His elevation to the highest office gives me hope like millions of compatriots that Pakistan could embark on a journey of deservedly becoming a far greater country than what it is today.  It gives me hope that one day justice would prevail in the society and the masses would get the same chance at life that is usually meant for the haves or the elite.

Imran Khan is a hard-core fighter. He is someone programmed to be relentlessly consistent and does not give up under any circumstances. Quitting in the wake of adversity is simply not in his genes. This has been evident throughout his illustrious sporting and political careers. Every time his critics wrote him off, he came right back with vengeance and achieved the unthinkable. A top-class performer, this man believes nothing is impossible in life.

While putting these thoughts together, I can recall many more incidents to shed light on the character of this extra ordinary man, who is indeed a rare breed from many aspects, but would do it separately on a different occasion.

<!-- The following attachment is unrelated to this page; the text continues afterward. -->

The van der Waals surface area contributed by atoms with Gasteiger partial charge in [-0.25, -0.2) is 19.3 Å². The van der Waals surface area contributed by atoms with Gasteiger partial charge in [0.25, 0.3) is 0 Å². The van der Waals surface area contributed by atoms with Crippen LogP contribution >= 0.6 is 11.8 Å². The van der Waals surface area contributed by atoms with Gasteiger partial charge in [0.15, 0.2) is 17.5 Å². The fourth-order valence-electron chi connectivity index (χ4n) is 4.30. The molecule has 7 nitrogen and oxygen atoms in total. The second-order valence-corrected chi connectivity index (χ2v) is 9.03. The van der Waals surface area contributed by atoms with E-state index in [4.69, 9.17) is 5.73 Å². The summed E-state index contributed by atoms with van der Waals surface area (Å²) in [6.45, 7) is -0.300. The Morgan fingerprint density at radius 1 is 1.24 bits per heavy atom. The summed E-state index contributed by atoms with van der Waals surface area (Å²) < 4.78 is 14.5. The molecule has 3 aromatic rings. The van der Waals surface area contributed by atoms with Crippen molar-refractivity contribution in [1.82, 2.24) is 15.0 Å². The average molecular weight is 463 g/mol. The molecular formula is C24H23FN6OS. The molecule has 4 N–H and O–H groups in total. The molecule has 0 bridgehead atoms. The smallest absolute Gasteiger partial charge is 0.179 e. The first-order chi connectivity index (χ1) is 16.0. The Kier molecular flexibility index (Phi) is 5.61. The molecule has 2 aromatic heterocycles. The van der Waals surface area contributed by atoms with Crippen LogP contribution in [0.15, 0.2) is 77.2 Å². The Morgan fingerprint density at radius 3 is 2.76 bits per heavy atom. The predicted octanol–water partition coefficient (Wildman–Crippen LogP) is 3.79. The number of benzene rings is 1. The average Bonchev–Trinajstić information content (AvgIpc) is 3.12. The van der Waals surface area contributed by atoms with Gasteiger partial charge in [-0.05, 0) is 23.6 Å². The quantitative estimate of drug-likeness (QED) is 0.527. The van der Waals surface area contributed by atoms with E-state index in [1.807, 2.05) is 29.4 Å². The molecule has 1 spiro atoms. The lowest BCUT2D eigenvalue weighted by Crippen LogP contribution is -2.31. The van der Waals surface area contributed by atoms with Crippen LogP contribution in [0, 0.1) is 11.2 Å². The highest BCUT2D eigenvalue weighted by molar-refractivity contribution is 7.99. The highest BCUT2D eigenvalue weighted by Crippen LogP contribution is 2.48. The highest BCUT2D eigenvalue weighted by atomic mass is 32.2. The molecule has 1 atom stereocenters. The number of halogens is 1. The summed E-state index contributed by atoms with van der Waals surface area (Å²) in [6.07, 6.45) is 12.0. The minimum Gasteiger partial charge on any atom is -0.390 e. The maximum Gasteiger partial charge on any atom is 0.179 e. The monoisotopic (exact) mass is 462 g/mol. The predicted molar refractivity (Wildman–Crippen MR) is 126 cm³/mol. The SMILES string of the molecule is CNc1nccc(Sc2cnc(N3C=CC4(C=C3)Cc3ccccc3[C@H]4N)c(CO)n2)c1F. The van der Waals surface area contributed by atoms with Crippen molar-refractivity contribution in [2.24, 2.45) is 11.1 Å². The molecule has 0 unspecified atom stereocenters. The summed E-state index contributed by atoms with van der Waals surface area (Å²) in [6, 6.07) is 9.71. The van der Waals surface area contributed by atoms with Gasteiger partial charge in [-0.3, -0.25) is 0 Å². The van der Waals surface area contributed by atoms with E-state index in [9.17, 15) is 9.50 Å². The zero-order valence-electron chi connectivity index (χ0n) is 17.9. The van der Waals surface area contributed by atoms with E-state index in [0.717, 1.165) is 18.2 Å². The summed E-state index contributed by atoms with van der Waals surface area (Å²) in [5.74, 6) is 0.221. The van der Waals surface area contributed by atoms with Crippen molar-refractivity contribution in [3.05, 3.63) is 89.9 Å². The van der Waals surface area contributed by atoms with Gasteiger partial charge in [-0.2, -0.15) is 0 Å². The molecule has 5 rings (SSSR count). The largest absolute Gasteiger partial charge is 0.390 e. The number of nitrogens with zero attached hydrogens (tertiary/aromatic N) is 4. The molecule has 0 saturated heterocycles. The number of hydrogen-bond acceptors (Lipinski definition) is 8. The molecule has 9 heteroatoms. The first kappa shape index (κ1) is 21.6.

Prime Minister Imran Khan, before earning this ultimate honour, you have already seen and enjoyed everything people usually dream of in life. It has taken you an enormous struggle spread over two decades to get to this position. No one denies your sincerity, but the fact remains that like all human beings you have been critically wrong in your judgment several times and committed blunders in your political career. It is now time for you to leave the petty issues behind and try to become a statesman from an opposition leader. Promote healing in the society please, so that the country and the government could focus on other pressing challenges.
This is your moment to do something truly amazing and change the direction of the country.

Hope is what keeps us all going. Here’s hoping God gives you the strength and wisdom to lead Pakistan to greatness.

Pakistan Zindabad!!

Usman Sherazi

Usman Sherazi is an author at ScoreLine and has written numerous articles published at ScoreLine.org.